This is not a news blog or an advice blog or any sort of company blog. It's more of an opinion blog.

Thursday, 27 March 2014

Love Me, Tender... not?

There's been some talk in the Proz.com lately, and I've recived a couple of such offers by mail and not for the first time, either. This round, however, I had already had a firm resolution not to get involved before it started. Why? Because unless you're really into that type of translation, it's not worth it. And possibly even then.

For starters, you'll be asked to fill in an impossible load of paperwork, some of it rather repetitive. And there will be a lot of detailed questioning about your past jobs and clients. Things you can't fully document you'll probably need to stop claiming (unlike in a more relaxed business setting). Once you're done filling in, you'll be asked to print it, sign it everywhere, then scan it. Like 20 pages or something.

Naturally, being asked to provide details of your clients and jobs doesn't stop at nuisance, it's also a confidentiality problem. And what if it your clients start getting pestered once you have made their contact details available?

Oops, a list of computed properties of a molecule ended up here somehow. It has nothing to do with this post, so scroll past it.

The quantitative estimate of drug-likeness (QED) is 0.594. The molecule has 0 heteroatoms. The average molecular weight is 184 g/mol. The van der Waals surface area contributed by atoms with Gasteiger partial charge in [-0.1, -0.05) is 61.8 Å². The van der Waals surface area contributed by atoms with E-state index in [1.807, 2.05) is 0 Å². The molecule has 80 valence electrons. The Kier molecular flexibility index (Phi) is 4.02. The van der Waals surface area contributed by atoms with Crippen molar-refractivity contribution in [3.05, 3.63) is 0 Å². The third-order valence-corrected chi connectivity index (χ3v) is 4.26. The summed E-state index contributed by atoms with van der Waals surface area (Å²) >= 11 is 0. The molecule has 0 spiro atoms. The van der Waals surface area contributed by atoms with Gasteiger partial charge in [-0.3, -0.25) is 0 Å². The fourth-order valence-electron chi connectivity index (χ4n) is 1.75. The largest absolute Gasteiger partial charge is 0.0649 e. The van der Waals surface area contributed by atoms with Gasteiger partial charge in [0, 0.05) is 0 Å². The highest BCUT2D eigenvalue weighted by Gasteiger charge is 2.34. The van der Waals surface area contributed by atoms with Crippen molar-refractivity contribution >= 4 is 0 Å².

Next, it completely doesn't make sense economically. There seem to be more agencies than translators for that type of work, which means that you may be on every single agency's list (or at least a good many of them) but the agencies will still compete against each other for the privilege to offer your same old services at the lowest price.

Incidentally, I hadn't even known until today, but it seems that the lowest price may be playing much more of a role than I'd thought in EU-related translation procurements.

Finally, even if you win it — after going through all the nuisance requirements and surviving requests for clarification, evidence and whatnot — the EU's pool of reference files is endless. This is good when you'd otherwise not know how to translate, but a whole different matter when it's mostly about remaining consistent with previous translations.

So think about needing to check countless bilingual files on EUR-LEX, other legislative, judicial or other databases, possibly several style guides, existing translation memories… ugh. There'd be more checking than translating.

1 comment:

  1. And what if the previous, now 'official' translations are, excuse my French, do kitu? That in itself would hugely motivate me not to get involved. Let them go and destroy themselves with their lousy translations.

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